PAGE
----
:Inspired by the work his father did in the sixties when chief maintenance engineer of one of Iceland’s first computers, Jóhann originally wrote IBM 1401, A User's Manual to accompany a dance piece by long-standing collaborator and friend, Erna Ómarsdóttir. For this album release, he rewrote it for a sixty-piece string orchestra, with a new final movement (built around a poem by Dorothy Parker) and incorporating both electronics, and reel-to-reel recordings made by his father and friends in 1971 of an enormous IBM 1401 mainframe computer singing the hymn Ísland Ögrum Skoriðby Sigvaldi Kaldalóns as it was being decommissioned.
The first ever pressing of IBM 1401, A User's Manual comes in a deluxe gatefold sleeve, having been reworked by Chris Bigg (v23) from his original design. Pressed on clear vinyl, two album tracks recorded in 2010 with the City of Prague Philharmonic Orchestra at the Rudolfinum, Dvorák Hall in Prague have also been added and are exclusive to this release:
Carsten Nicolai’s Noton present a masterclass in minimalist electronic discipline with Mika Vainio, Ryoji Ikeda + Alva Noto’s powerfully future-proofed Live 2002 performance, recorded at Newcastle’s Baltic arts centre.
The only known recording of the trio, as far as we’re aware, Live 2002 documents three visionary artists in seamless, indivisible collaboration segueing from sublime drone darkness (Movements 1) thru what sounds like a massive computer server centre playing dancehall (Movements 2 + 4), to fiercely dense electro dynamics (Movements 6) and passages of purest, rolling techno pressure (Movements 8), intercut with bodiless, beatless electronic frequency massages.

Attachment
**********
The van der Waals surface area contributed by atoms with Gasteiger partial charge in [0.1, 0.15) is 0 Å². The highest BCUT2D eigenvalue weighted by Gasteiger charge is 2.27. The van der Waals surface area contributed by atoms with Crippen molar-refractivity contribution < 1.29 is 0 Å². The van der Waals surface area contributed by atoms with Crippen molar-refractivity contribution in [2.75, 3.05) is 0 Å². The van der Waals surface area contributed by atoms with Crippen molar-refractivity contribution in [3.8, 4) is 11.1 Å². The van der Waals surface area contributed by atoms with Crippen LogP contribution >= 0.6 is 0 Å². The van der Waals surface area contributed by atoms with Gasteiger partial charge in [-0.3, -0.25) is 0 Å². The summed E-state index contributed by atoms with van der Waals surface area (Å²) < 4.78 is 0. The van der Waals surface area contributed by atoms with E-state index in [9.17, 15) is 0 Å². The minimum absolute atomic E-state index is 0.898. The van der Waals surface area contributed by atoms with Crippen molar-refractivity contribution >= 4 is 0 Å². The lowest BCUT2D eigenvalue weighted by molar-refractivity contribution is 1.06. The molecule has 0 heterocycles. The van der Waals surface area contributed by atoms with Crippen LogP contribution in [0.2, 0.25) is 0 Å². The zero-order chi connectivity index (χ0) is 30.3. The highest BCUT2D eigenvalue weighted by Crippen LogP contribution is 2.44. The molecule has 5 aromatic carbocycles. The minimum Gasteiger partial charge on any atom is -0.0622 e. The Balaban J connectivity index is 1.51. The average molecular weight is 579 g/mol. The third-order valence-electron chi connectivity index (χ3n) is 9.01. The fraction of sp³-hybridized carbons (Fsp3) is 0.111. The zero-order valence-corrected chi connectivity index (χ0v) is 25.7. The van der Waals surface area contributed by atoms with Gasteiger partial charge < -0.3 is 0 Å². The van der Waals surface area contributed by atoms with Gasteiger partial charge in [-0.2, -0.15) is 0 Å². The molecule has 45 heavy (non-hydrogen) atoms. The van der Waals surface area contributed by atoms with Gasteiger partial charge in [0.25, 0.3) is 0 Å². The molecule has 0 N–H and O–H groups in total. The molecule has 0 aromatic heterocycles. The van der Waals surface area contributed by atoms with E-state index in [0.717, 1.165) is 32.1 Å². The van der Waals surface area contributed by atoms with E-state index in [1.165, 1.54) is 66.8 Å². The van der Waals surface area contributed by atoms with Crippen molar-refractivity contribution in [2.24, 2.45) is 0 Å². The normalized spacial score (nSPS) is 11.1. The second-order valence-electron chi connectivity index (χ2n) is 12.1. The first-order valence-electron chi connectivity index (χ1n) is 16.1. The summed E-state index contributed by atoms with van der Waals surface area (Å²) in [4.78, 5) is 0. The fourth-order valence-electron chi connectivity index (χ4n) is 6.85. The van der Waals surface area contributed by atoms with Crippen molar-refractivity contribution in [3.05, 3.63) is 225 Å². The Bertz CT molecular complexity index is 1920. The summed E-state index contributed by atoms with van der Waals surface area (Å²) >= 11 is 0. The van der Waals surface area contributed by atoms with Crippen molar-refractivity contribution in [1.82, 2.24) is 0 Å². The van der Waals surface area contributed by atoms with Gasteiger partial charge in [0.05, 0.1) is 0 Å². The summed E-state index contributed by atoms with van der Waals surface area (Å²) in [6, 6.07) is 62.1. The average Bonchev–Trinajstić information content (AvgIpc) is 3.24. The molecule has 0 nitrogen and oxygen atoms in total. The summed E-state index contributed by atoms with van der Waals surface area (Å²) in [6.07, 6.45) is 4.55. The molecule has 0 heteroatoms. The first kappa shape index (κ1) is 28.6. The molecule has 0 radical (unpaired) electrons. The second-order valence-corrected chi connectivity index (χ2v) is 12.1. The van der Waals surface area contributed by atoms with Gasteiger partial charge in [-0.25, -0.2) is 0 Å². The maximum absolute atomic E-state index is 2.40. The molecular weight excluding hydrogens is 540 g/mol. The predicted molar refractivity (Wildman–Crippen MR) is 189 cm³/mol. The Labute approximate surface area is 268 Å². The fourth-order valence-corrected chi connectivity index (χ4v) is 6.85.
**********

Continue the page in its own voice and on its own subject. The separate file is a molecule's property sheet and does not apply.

Being familiar with each artist’s respective, individual catalogues, we’re pretty astonished at the level of democratic control between the three singular producers. While it’s maybe possible (or pedantic) to pick out who’s doing what, and where and when, ultimately the 45 minute performance is a lesson in subtlety and restraint at the service of generating powerful, coolly organised pressure systems, without recourse to convention/cliché (delete as applicable), offering electronic sounds at the purest and perhaps even egoless. Definitely no grandstanding doofus in front of a massive IPhone screen filtering dull as fuck doofs here.
For their first solo outing since 2015, Rrose plumbs the depths of the technosphere in three parts for the Eaux label.
We can think of few other artist so persistently, intently pushing the prism of modern techno as Rrose does right here, firstly exploring the body boneless with the jellyfish form of The Smallest Footprints and then with the chokingly immersive brownian dynamics of The Ends of Weather, before slicing into the ‘floor proper with the martial whirrs and plasmic propulsion system of Nest Of Queens across the B-side.
This one’s strong. No messing.
Black Mass do cybergoth industrial metal for Sacred Bones
Launching the full pelt beats of Odd Scene and Shit Luck to fling us back to the back-rooms of metal club-nights in the early ‘00s, soaked in brown ale and the musk of metalheads. They’re not pissing about.